After 10 successful but demanding years, Andrea and Jim Carbine made the difficult decision last spring to sell their beloved boite, A Toute Heure, one of the first Jersey restaurants to showcase Jersey farms.
Prospective owners Marco and Nathally Florio were delighted. “When I walked into that cozy dining room and open kitchen,” says Marco, 48, who emigrated from Abruzzo, Italy, in 1970, “I felt like I had found a precious gem. It reminded me of the family-owned places where I grew up.”
Marco, who owned Vale restaurant in Hoboken from 2000-2005, inked the deal on May 8 and opened the next day with his CIA-trained chef, Alex Gomes, whom he and Nathally had followed for years. Gomes, 36, had previously worked at Le Rendezvous in his hometown of Kenilworth, Chez Catherine in Westfield and Mompou in Newark.
Together, Gomes and the Florios have breathed new life into ATH, as it’s called, while preserving key elements its regulars loved. While the name is French—à toute heure loosely translates as “anytime”—the food was and remains largely New American, but now reflecting Gomes’s Portuguese roots.
Chalkboards still call out the names of local farms. The hardwood floors were refinished, the walls repainted and (hallelujah!) more effective acoustical paneling was installed. More comfortable chairs are in the works.
As regulars requested, the crisp-capped Parker House rolls remain (wisely) untouched, and only minor modifications were made to the beloved ATH mussels with chorizo and saffron cream. The rolls were so good, I tucked two into my purse.
Some dishes have been improved. A popular duck confit that Gomes found neither crunchy outside nor tender inside was both on a recent visit. It’s served with a rosy, rendered duck breast, pattypan squash, potato and dried-cherry port-wine jus.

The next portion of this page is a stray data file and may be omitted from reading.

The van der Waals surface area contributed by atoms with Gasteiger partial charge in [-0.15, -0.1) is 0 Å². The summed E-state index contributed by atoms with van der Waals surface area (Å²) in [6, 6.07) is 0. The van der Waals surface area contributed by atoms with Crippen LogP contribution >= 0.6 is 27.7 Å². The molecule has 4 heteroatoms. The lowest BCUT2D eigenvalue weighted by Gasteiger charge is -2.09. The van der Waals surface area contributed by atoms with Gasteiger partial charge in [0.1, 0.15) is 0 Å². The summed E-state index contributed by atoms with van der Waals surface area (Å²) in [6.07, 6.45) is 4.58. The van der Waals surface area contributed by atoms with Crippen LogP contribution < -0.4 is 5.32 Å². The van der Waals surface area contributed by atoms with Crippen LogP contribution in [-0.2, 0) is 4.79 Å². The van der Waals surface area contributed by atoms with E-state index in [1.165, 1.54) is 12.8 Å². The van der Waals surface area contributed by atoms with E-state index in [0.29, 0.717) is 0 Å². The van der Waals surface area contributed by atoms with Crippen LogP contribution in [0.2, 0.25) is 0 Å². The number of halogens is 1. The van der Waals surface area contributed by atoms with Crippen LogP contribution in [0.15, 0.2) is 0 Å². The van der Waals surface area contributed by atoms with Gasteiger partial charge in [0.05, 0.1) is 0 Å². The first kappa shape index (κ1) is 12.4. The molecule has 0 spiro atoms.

“I like contrasting temperatures, textures and levels of acidity because it helps ingredients play off each other,” says Gomes. “The variety creates a new experience with every bite and makes you keep going back for more.”
Indeed. In one sexy starter salad, grilled asparagus and cool arugula canoodled under warm béarnaise and the runny yolk from a perfectly coddled egg. A tender beef tartare became luxe with house-fried potato chips, firm capers, chopped radish and bits of shallot.
Only a fresh but unexciting crabmeat salad over greens failed to sparkle. (It’s no longer on the menu.)
Entrées delivered flavor and invention. Gomes marinates his butterflied Amish chicken in Portuguese piri piri, then pan sears it to cutlet-like crispness. Seared Barnegat scallops kept company with a riot of shiitake and oyster mushrooms, purple potatoes and tricolor baby carrots. A bright sauce verte aptly tied it all together.
A crisp, pan-fried bass, its flesh delicate and moist, dazzled on its bed of warm faro salad, chickpeas, fiddlehead ferns and a touch of beurre noisette. Niman Ranch prime strip was a tad tough. But its beefy punch—enhanced by a pan sear in duck fat and truffle-tinged beef demi-glace—helped us soldier through.
Desserts provide every reason to loosen your belt. During our visits, we enjoyed a dense, delectable olive-oil cake on tart, macerated cherries; and a smear of vibrant lemon curd with burnished meringue that practically dared us to lick our plates clean. Last summer, we had a cool grilled-peach salad, with fresh berries, whipped cream and tender cake well worth the calories. A flawless, lavender-scented crème brûlée transported us a smidge closer to heaven (or perhaps Provence).
Tough choices, sure. But don’t worry, you can return. Just about anytime.Click here to leave a comment
Price Details:Appetizers, $8-$18; entrées, $30-$39; desserts, $10
Ambience:Convivial and homey
Service:Enthusiastic, informed, gracious